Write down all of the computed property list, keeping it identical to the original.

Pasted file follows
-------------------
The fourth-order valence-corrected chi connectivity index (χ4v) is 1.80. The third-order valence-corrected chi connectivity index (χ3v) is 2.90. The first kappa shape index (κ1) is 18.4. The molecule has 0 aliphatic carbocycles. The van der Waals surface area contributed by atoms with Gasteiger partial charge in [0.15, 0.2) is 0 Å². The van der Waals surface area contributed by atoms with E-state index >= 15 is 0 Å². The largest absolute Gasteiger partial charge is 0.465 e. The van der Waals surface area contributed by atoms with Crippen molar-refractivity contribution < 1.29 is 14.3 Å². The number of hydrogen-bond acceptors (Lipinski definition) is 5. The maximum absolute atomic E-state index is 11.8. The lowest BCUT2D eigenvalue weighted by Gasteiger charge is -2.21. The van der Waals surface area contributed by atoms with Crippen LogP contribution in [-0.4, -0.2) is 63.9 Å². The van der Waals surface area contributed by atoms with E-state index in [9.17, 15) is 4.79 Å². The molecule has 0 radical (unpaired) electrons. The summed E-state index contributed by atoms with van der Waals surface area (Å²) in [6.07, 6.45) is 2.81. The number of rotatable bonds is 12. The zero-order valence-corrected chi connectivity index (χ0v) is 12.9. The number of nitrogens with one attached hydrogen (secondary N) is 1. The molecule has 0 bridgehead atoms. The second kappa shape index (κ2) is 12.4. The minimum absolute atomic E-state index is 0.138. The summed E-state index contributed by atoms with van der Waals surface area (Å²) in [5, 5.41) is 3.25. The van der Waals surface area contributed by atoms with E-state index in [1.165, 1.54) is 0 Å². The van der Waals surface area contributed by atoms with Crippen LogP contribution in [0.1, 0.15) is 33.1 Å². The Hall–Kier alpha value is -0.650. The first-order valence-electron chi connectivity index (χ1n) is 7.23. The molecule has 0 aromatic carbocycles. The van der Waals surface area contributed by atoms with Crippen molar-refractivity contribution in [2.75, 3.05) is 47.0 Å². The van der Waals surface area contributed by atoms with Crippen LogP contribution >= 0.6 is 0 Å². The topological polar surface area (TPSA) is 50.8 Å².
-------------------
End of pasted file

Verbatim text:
The fourth-order valence-corrected chi connectivity index (χ4v) is 1.80. The third-order valence-corrected chi connectivity index (χ3v) is 2.90. The first kappa shape index (κ1) is 18.4. The molecule has 0 aliphatic carbocycles. The van der Waals surface area contributed by atoms with Gasteiger partial charge in [0.15, 0.2) is 0 Å². The van der Waals surface area contributed by atoms with E-state index >= 15 is 0 Å². The largest absolute Gasteiger partial charge is 0.465 e. The van der Waals surface area contributed by atoms with Crippen molar-refractivity contribution < 1.29 is 14.3 Å². The number of hydrogen-bond acceptors (Lipinski definition) is 5. The maximum absolute atomic E-state index is 11.8. The lowest BCUT2D eigenvalue weighted by Gasteiger charge is -2.21. The van der Waals surface area contributed by atoms with Crippen LogP contribution in [-0.4, -0.2) is 63.9 Å². The van der Waals surface area contributed by atoms with E-state index in [9.17, 15) is 4.79 Å². The molecule has 0 radical (unpaired) electrons. The summed E-state index contributed by atoms with van der Waals surface area (Å²) in [6.07, 6.45) is 2.81. The number of rotatable bonds is 12. The zero-order valence-corrected chi connectivity index (χ0v) is 12.9. The number of nitrogens with one attached hydrogen (secondary N) is 1. The molecule has 0 bridgehead atoms. The second kappa shape index (κ2) is 12.4. The minimum absolute atomic E-state index is 0.138. The summed E-state index contributed by atoms with van der Waals surface area (Å²) in [5, 5.41) is 3.25. The van der Waals surface area contributed by atoms with E-state index in [1.165, 1.54) is 0 Å². The van der Waals surface area contributed by atoms with Crippen LogP contribution in [0.1, 0.15) is 33.1 Å². The Hall–Kier alpha value is -0.650. The first-order valence-electron chi connectivity index (χ1n) is 7.23. The molecule has 0 aromatic carbocycles. The van der Waals surface area contributed by atoms with Crippen molar-refractivity contribution in [2.75, 3.05) is 47.0 Å². The van der Waals surface area contributed by atoms with Crippen LogP contribution >= 0.6 is 0 Å². The topological polar surface area (TPSA) is 50.8 Å².